those that exploit Information Technology (IT) those that are out of business

Therefore, this class is about the need, the value,and the means of acquiring, creating, and using the information in the information age.

Roles of Information Systems

Automates (Efficiency)

Informates (???)

Innovates/ Transforms

Information System (IS) should be an organizational and management solution, based on information technology (IT), to a challenge posed by the environment.

Roles of Information Systems




Dr. Chen, Information Age

TM -37

Transaction Processing Systems

Most widely used type of system Records data collected at point where organization interacts with other parties Encompasses cash registers, ATMs and purchase order systems

Supply Chain Management Systems

Supply chain: sequence of activities involved in producing products

Activities include marketing, purchasing raw materials, manufacturing, shipping, billing, collection, and after-sale services

Also known as enterprise resource planning systems

Customer Relationship Management Systems

Customer relationship management: managing relations with customers Used in combination with telephones to provide customer service Often linked to Web applications that track online transactions

Business Intelligence Systems

Business Intelligence: gather data to help organization compete

Often contains statistical models Access large pools of data

Data warehouse: large database that usually store transactional records

Decision Support and Expert Systems

Decision support system: supports decision-making

Relies on models to produce tables Extrapolates data to predict outcomes

Expert system: supports knowledge-intensive decisionmaking

Uses artificial intelligence

Geographic Information Systems Geographic information system: ties data to physical locations Represents data on a map in different formats May reflect demographic information in addition to geographic May use information from GPS satellites

Geographic Information Systems

Information Systems in Business Functions

Functional business area: services within a company that support main business
Includes accounting, finance, marketing, and human resources Part of a larger enterprise system


Information systems help record transactions Produce periodic statements Create required reports for law Create supplemental reports for managers


Finance systems facilitate financial planning and business transactions Tasks include organizing budgets, managing cash flow, analyzing investments, and making decisions


Pinpoint likely customers and promote products Marketing information systems analyze demand for products in regions and demographic groups
Identify trends in demand for products/services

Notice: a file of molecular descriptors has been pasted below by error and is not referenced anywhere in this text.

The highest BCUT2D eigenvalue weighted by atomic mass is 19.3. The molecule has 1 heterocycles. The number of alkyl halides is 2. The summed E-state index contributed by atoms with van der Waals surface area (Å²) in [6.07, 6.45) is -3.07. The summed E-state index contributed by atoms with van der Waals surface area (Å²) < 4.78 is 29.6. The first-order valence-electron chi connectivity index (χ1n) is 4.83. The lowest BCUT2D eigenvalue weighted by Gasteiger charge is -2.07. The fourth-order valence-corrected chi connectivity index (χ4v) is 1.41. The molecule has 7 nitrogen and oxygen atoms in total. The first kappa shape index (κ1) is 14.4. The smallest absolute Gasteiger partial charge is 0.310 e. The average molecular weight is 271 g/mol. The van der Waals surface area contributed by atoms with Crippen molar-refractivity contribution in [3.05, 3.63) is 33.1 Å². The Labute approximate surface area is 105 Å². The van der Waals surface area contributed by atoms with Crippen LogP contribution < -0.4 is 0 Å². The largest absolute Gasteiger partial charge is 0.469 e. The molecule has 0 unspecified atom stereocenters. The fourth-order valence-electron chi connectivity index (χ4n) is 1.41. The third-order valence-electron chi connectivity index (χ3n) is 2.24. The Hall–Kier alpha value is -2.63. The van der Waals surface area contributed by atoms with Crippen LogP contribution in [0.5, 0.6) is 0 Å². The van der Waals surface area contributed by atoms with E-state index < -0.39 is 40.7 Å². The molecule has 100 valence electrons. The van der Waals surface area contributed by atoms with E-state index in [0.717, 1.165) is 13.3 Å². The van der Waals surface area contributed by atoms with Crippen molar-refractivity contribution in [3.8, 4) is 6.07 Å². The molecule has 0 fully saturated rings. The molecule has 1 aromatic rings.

Web provides opportunity to collect marketing data

Human Resources

Human resource management systems aid record-keeping

Must keep accurate records Aids recruiting, selection, placement, and reward analysis

Performance evaluation systems provide grading utilities

Web Empowered Enterprises

E-commerce: Buying and selling goods and services through Internet Internet is a vast network of computers connected globally Web has a profound impact on information systems


Four Major Types of Information Systems



Careers in Information Systems

Information technology professionals are increasingly in demand Networking, system analyst, software engineering, and database administrator jobs are increasing in demand

Systems Analyst

System analyst: designs and updates information systems Involves analyzing system requirements, documenting development efforts, and providing specifications for programmers Requires communication and presentation skills

Database Administrator

Database administrator: responsible for databases

Develops and acquires database applications Must protect privacy of customers and employees Responsible for securing the database

Network Administrator

Network administrator: acquires, implements, manages, maintains, troubleshoots networks Implements security
Firewalls Access codes


Webmaster: creates and maintains Web site Designs and codes the page Demand for Webmasters grows as more businesses use Web

Chief Security Officer

Chief security officer: supervises security of information system Position exists due to growing threat to information security Reports to chief information officer

Chief Information Officer and Chief Technology Officer

Chief information officer: responsible for all aspects of information system
Often the vice president

Chief technology officer: has similar duties as CIO

Chief Information Officer and Chief Technology Officer

Computer-based information systems pervade almost every aspect of our lives A system is a set of components that work together to achieve a common goal Subsystem: a system performs a limited task that produces an end result, which must be combined with other products from other systems to reach an ultimate goal Data processing has four stages

Summary (continued)
Any IS that helps in management is a management information system (MIS) Many different types of MIS Enterprise application systems (SCM or ERP) tie together different functional areas of a business ISs are used in accounting, finance, marketing, and human resources

Management Information Systems, Fifth Edition


Summary (continued)
The job prospects for IT professionals are bright IT has created societal concerns

Management Information Systems, Fifth Edition